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Rick Hamrick

As is often the case, John, your post got me curious. I was quite ignorant of Thomas Wolfe's life ('was' is the operative word) and was surprised to learn he died so young. It is also surprising that the Ptak family lives in Riverside Cemetery, although the obvious advantage of hearing the echoes of O Henry stories might well attract one.

I suppose it is possible you simply live close enough to the cemetery that you can claim to be 100 feet from Wolfe's grave, or that you may enjoy sitting on a bench in the cemetery not far from Wolfe's last earthly address.

Still, it is more fun to imagine Tessie running among the headstones, singing songs she learned from the gentle whispers of those long gone, yet lingering in the wind and sweetening the scent of fall.

John Ptak

(*Sigh*) I really should proof this thing, whatever that is. Old Double-Dead Tom is actually 1000 feet away, not a hundred as wrongly advertised. The cemetery is pretty, all hilly and such, and reminds me of Oak Hill cemetery in DC (without the buried wealth). You're right about Tess, too: she loves to run around the place. Actually, the man who built the house I live in 1903 is there too. This feels a little weird, since (as far as I can determine) he died a very old man in the room where I sleep, probably staring at the very ceiling that I stare at, giving up his ghost and on way to the cemetery up the street.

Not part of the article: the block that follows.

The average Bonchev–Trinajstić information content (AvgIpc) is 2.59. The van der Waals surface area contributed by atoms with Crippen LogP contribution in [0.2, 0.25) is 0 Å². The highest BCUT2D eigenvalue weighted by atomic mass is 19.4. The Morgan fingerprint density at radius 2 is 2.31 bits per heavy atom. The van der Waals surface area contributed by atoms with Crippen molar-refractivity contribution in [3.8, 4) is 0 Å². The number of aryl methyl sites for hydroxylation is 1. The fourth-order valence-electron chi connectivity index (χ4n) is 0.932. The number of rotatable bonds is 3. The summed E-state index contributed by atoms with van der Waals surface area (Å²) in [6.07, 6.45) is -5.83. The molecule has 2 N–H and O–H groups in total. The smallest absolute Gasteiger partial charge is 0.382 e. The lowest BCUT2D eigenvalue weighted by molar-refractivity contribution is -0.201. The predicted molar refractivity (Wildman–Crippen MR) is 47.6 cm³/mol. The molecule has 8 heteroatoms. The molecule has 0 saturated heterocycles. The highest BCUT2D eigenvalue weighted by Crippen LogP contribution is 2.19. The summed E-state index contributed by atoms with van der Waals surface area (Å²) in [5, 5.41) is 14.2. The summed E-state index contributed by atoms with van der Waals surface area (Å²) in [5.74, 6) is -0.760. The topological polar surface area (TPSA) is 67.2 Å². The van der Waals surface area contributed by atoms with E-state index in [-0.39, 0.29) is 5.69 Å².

Rick Hamrick

Ah, makes more sense now.

I live in the house which was owned by my high-school band director, a dear man who was nearing retirement when he taught me. He passed away in the mid-80's, but I don't know the details. I do have a lovely pair of photographs of him and his wife which his son gave me. I sleep in his rehearsal space (he moonlighted as a dance-band leader and was an amazing trumpet player). Sometimes, it feels like he is still here, and it is a good feeling.

Back to the naming list: wouldn't you like to know what the heck caused Heller and/or the publisher to change Catch-21 to Catch-22? Or maybe you already know! If so, 'fess up, John.


"O Lost" isn't TOO bad, but I have a fondness for the line: "O lost, and by the wind grieved, Ghost, come back again." I know. I'm hopelessly Romantic.

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